Imagine the pressure of trying to prove yourself over and over for something completely out of your control, something you must do in order to survive to the next day. In rural Uganda producing children, specifically sons, is often what defines women. If a woman cannot have children or if she only bears girls, she most likely will face rejection, abuse, and abandonment.
“You are worthless,” they said to her walking away and leaving her to care for her girls. Five of them thought she was responsible for the gender of the children they produced, failing to recognize they themselves created that gender. Five different men abandoned her and their collective ten daughters, leaving them to fend for themselves. Now, one child has passed away, and the three oldest daughters left their mother to seek whatever means necessary to care for themselves.
What happens, then, in the mind of these girls as they grow up knowing their fathers did not value them enough to stay with their mother? How can they learn in the depths of their souls that God created them, loves them and will never forsake them as a perfect Father?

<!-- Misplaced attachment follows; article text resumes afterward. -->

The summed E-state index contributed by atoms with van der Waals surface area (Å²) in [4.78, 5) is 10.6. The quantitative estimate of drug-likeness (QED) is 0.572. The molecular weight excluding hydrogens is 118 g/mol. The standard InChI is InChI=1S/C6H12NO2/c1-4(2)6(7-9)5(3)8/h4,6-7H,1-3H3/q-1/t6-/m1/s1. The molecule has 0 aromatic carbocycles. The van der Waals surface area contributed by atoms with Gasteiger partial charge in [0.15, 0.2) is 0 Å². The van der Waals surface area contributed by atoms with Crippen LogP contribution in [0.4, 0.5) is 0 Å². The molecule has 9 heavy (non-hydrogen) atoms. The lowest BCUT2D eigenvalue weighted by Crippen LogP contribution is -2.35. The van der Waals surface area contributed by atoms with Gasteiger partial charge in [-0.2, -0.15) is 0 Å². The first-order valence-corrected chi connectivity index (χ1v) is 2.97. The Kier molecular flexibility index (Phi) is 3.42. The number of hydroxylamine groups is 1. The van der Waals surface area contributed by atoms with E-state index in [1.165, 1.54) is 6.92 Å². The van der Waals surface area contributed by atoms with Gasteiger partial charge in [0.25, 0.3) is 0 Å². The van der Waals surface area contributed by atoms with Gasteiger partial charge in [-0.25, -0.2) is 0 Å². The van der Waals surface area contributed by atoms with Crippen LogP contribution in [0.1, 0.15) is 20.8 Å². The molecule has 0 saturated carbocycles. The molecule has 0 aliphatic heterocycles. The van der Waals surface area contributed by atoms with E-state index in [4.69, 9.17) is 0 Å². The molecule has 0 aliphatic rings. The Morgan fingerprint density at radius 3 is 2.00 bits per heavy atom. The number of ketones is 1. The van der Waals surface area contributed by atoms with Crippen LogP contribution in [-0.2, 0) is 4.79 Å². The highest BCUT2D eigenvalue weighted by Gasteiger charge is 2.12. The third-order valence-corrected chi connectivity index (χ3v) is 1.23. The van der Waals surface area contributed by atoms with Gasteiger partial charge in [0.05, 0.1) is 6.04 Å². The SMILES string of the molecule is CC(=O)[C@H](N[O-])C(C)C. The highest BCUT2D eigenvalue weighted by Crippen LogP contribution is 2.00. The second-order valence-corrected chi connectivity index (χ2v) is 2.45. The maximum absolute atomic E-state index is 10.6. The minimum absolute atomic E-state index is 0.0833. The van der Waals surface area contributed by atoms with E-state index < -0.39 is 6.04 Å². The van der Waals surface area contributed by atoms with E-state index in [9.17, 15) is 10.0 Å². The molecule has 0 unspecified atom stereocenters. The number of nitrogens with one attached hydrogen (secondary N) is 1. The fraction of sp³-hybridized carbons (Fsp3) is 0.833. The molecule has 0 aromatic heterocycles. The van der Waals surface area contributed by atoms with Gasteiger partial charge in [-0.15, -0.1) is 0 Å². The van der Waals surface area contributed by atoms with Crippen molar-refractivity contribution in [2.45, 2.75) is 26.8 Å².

Today, this woman and her six daughters struggle to survive simply because they are the “wrong” gender. They all live in a tiny rented room, each girl with barely enough to make it through each day. They sometimes go a day without eating, most days with only one meal. She waits despairingly, hoping for an answer. She waits for even just one daughter to be sponsored, so that her girl can have a better future than this.
Sponsorship gives girls opportunities they may otherwise never have, growing up in a hostile world. They are allowed to excel in the best schools, allowed to dream about their futures, encouraged by Hope Africa Staff who love them like their own children, taught what it means to be loved by God as their Father, and challenged to lead others as they grow older. Why wouldn’t we give them these opportunities to break this cycle of poverty and hurt?
UPDATE: Nine-year old Aisha is one of those six abandoned girls, who was waiting to be sponsored for over a year now. We rejoice that she was sponsored after we shared her story! What if now is the time for you to consider investing in a child’s life? We have more children, who like Aisha, have been waiting for a year!